The best thing about going to school are the memories. They were emotional experiences so we remember them. The good and the bad, they have found a place in our mind and they will be there until the day we die.

Teachers are always looking for novel ways to open the school year. Here’s one suggestion. After regaling the students with two or three of your school memories, put them in groups and have them tell one another about their memories. If you are working with smaller children who may not have collected memories, ask them what they are looking forward to doing. The important thing is to make school memorable and you can begin on Day 1.

What do we do when we attend class reunions? We talk about memories. “Do you remember Mr. So and So . . . ?” “Do you remember the school dance when . . . ?” The memories return as if they happened yesterday.

Here are some of my fondest memories of my k-12 years. Maybe my memories will jolt your brain and you will recall similar things to tell your students or friends on the biggest day of the school year -- the first day.

I said last week in my column that I remember the smell of my school. In first grade my brother and I and our best friend, Joe, would walk to school and we would open the heavy doors with the big brass handles and lots of panes of glass and then the smell of school would invite us in. To me it was a comforting smell. It said everything is going to be just fine and it’s going to be a fun day and usually it was.

I remember when Mr. Mahler, our superintendent, stood by the garbage cans during lunch hour to make sure we didn’t waste any food. We had Spanish rice one day with big chunks of cooked tomatoes in it and I, not liking tomatoes, was about to dump it when Mr. Mahler told me to take it back to the table and eat it. That was the last time I ate hot lunch for the next 11 years.

I remember when our first grade teacher, Miss Voxland, would have us sit on her lap. She became not only a teacher but a mother, too.

Before the days of instant communication, my brother and I walked all the way to school only to find that school was closed that day due to frozen pipes or something similar. I think we danced all the way home.

My second grade teacher, Miss Rossow, sent me to the principal’s office for lying to her about chewing gum. She then humiliated me more by peeking into the boys bathroom and asked me if I had learned my lesson. That was not a good day.

One of my favorite teachers was Miss Barslow in the fourth grade. She would have art several times a week. We had no special teachers in those days and the classroom teacher was expected to teach everything including phy ed. We didn’t have art in high school either. If we would have had it, I think I would have majored in art in college. It was my favorite subject and I was pretty good at imagining things to draw.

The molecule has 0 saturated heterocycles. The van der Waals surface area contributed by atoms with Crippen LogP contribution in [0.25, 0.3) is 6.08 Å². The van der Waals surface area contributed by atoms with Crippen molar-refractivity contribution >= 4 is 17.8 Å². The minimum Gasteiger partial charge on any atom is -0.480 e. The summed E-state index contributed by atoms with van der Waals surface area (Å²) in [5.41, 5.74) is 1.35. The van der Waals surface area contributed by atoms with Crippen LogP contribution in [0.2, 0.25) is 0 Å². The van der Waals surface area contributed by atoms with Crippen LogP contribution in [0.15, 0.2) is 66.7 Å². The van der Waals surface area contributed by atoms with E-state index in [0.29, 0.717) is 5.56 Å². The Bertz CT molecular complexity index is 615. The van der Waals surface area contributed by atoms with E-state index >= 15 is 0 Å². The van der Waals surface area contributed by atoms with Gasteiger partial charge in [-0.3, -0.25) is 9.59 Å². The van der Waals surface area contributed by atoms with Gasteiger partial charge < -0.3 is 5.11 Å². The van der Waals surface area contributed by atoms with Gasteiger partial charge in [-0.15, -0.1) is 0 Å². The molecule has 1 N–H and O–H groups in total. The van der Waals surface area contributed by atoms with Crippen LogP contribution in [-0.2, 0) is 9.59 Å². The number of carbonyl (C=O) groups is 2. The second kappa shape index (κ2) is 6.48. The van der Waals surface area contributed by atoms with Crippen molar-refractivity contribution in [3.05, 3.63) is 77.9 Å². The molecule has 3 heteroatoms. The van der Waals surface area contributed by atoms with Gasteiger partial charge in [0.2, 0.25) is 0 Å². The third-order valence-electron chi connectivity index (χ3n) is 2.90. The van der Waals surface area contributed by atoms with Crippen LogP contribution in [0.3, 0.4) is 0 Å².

High school was a little scary especially when all of a sudden you were with the older kids. Like many small schools in the 50s, the elementary grades were on the first floor and the high school was on the second floor. High school opened up more doors, especially sports. I recall vividly the time as a seventh-grader on the “C” football team I ran 70 yards for a touchdown. Crossing the goal line was like having hundreds pinpricks of joy stuck in me.

I think I was a freshman when a student teacher kicked me out of a dance class she was having in physical education. I was being a jerk so she sent me to the study hall. My football coach, Mr. Dahl, was supervising at the time and he just smiled when I told him why I was there. I felt kind of sorry for the student teacher -- years later.

I wasn’t active in drama or debate or being on the speech team. That’s one huge regret for me. I had a speech impediment that was not diagnosed. As homecoming king I dreaded having to give a speech after being crowned. I forgot what I blurted out but I know one thing for sure, it wasn’t inspiring or probably even audible. What’s worse was that we lost the game -- by a big margin.

Graduating from high school, as I stated in earlier columns, was the worst day of my life. I didn’t want to leave those halls of ivy that had wrapped me up in loving arms for 12 years of my life. I didn’t want to leave the smell, the jostling in the halls, the looks of teachers when you gave the right answer, the books and the bells. They were dear to me and I think that’s why I became a teacher. For sure, I will never regret it. For any teacher out there who might read this, you won’t either.

Riddle: Which hand is it better to write with? (Neither, you should use a pen!) Some kids won’t crack a smile when you tell a riddle but underneath they are happy that you tried to make them chuckle. Guess what, they will tell it to their friends.

100 percent graduation

Thanks to Coca Cola, Thunderbird Graphics, Occupational Development Center, RMC Truck Parts and Fastenal for being the most recent businesses to support the 100 percent movement. We could reach a 100 percent graduation rate in one year if:

  1. Every adult would remember to spread the word to young people.
  2. We all believed we could do it.
  3. We had every school child make a commitment to graduate and every teacher, year after year, reminded them of that commitment. (A suggestion given to me by a LaValley Industry executive. He is right on.)

John R. Eggers of Bemidji is a former university professor and area principal. He also is a writer and public speaker.